Stock removal is usually done with an oxyfuel torch in metal fabrication.
Material removal is a term commonly used to describe the action of removing some amount of material from a workpiece. There are several different ways to go about this process, including common approaches such as milling, drilling, grinding, filling and planing. The choice of how to proceed with stock removal will often depend on the type of material involved, along with the type of part being manufactured.
The idea of stock removal is common in many manufacturing applications, including anything involving metal or woodworking. The idea is to remove excess materials that will not be part of the final design of the object. For example, if the product is being created using metal components, grinding the components into the proper shape before starting the joining would be an example of material removal. Likewise, planing and sawing are common approaches to the removal process when it comes to woodworking projects such as furniture construction.
One of the purposes of stock removal is to assist in reshaping the raw materials to match the finished product design. An example of this type of activity can be found in the production of knives. Here, the objective is to mold the metal used for the blades into the proper thickness and shape, often using grinding and other machining techniques to get rid of excess material that is not needed. In this application, the metal can be heated to make the shaping process easier to perform and then follow with the lapping to get the sharp edges needed for the knife.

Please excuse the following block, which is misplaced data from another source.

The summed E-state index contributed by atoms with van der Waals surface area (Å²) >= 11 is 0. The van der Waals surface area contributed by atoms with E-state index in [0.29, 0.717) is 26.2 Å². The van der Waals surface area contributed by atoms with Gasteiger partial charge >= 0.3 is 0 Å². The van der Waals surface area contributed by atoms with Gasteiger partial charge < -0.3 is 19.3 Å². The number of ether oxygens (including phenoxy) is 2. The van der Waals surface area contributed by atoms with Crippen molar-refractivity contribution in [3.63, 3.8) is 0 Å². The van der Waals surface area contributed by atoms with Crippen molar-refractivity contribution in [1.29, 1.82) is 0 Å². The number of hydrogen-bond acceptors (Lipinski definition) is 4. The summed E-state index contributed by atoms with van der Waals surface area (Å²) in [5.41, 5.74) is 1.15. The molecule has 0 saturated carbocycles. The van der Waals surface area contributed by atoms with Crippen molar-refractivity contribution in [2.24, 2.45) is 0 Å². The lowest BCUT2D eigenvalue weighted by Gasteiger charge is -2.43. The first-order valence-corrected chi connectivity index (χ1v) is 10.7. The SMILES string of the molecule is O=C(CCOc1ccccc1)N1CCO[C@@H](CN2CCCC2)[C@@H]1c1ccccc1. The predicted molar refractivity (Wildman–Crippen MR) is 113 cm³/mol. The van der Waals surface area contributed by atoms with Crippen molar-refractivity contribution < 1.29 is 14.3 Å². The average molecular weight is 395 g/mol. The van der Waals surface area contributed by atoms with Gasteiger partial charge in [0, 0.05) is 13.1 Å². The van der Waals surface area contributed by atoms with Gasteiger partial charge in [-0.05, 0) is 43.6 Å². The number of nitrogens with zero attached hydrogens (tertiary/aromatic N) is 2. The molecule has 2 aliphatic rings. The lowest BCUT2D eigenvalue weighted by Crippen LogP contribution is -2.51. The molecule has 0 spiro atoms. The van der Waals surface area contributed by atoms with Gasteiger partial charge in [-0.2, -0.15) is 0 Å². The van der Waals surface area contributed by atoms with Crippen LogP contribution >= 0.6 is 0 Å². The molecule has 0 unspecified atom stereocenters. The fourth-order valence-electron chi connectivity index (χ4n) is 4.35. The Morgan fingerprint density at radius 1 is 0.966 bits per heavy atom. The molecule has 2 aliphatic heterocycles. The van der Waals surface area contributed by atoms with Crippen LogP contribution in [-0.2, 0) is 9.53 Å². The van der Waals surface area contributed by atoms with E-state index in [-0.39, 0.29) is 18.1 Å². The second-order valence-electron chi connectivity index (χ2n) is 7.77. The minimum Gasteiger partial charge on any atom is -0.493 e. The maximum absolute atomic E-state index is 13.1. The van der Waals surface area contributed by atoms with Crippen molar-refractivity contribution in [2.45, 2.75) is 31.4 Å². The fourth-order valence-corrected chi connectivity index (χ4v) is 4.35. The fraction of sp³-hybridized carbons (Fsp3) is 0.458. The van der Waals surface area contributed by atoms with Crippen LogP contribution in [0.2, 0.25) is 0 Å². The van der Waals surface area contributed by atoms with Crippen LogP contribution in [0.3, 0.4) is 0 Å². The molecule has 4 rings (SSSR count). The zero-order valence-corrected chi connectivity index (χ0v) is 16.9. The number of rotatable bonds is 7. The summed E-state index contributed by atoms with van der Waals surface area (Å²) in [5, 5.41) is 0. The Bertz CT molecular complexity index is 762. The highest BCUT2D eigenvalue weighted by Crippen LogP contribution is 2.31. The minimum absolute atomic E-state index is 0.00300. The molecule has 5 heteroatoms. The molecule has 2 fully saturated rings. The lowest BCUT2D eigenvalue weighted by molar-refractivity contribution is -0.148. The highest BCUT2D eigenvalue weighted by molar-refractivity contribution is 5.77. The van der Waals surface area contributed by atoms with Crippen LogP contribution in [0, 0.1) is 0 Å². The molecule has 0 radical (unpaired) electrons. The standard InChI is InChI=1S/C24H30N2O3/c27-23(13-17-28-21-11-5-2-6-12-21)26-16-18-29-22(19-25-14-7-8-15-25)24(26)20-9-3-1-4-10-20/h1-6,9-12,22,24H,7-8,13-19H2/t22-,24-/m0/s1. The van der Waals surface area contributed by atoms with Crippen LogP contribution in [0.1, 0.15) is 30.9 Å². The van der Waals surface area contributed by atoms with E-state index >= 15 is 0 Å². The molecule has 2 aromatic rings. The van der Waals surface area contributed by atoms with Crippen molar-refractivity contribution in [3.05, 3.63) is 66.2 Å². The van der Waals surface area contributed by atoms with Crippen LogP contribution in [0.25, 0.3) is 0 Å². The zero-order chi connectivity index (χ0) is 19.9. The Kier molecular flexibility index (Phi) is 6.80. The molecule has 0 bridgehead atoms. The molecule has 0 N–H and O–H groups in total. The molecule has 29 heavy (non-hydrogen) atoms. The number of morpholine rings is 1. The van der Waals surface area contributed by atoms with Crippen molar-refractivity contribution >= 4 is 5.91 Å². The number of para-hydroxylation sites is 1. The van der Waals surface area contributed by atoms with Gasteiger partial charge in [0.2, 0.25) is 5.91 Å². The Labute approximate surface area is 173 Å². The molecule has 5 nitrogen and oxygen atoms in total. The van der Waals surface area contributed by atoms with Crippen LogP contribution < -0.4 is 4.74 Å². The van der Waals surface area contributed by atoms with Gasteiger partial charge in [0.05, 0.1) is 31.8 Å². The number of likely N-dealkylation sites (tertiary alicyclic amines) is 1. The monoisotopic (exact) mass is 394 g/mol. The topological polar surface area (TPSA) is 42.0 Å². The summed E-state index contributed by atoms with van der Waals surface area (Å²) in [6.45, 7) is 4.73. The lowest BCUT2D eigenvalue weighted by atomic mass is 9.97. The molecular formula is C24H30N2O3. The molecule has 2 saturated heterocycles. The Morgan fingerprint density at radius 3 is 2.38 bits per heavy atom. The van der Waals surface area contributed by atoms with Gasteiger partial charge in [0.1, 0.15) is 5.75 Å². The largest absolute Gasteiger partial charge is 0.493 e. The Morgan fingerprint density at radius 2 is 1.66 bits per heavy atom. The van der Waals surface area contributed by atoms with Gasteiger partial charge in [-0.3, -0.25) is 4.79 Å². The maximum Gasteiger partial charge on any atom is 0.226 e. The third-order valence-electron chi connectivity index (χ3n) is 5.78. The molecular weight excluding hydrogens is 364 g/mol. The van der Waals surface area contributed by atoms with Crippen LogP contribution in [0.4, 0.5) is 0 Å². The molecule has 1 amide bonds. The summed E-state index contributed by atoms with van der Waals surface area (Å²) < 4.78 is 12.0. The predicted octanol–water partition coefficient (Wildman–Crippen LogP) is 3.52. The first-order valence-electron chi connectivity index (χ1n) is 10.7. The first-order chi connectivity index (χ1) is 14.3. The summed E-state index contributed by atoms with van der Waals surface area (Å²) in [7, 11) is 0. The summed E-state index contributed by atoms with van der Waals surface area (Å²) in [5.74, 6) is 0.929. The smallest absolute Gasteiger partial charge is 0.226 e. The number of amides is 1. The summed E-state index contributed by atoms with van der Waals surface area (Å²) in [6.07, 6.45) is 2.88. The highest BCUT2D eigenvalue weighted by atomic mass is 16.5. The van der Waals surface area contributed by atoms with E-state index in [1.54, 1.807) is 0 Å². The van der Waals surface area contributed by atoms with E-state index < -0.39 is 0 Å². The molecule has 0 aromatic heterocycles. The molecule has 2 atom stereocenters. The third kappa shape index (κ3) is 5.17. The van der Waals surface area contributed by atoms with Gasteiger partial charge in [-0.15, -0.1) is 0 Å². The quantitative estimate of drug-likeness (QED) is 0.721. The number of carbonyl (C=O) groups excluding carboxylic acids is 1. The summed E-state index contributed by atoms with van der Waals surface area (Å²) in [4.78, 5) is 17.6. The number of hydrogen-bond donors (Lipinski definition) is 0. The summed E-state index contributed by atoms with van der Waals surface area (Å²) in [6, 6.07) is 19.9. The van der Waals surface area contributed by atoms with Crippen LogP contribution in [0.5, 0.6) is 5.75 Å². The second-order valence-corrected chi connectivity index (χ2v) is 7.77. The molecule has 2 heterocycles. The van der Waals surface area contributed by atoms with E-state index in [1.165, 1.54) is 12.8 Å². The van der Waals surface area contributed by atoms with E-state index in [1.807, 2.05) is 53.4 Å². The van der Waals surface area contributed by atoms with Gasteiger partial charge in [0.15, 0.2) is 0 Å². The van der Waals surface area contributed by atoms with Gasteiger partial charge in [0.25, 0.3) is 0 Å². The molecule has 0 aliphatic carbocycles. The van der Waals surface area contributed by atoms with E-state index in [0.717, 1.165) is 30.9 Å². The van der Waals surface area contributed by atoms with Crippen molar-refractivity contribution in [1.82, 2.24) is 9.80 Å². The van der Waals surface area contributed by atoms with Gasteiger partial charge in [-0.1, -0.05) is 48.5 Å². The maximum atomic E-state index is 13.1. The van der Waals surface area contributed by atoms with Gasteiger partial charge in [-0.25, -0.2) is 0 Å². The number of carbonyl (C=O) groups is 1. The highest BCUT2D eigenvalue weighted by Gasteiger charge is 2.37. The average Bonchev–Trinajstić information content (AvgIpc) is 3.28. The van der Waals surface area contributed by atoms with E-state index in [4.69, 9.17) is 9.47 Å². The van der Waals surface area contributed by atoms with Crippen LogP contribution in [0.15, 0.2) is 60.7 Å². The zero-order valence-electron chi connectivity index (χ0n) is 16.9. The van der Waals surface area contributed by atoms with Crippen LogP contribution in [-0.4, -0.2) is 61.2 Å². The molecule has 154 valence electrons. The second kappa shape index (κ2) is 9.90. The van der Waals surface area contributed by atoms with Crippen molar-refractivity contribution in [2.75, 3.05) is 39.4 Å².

Assuming the blade handle will be made of wood, shaping the wood by planing or some sort of lapping process may also be involved in the overall finish of each knife. Here, stock removal is used to ensure that the handle is the right size for the knife blade and that the handle fits comfortably in the hand, minimizing the possibility of slipping and resulting in cuts on the hand while using the device.
De-stocking can be used for do-it-yourself projects at home, as well as part of a larger manufacturing process in a factory environment. The scope of construction or manufacture will also determine the exact methods that are used in the process. For simple home projects, removal tools are often common devices such as hand mills, drill bits, and grinding wheels. Larger operations will utilize stock removal equipment that can withstand repeated action, making it possible to produce a series of finished units during the course of a workday.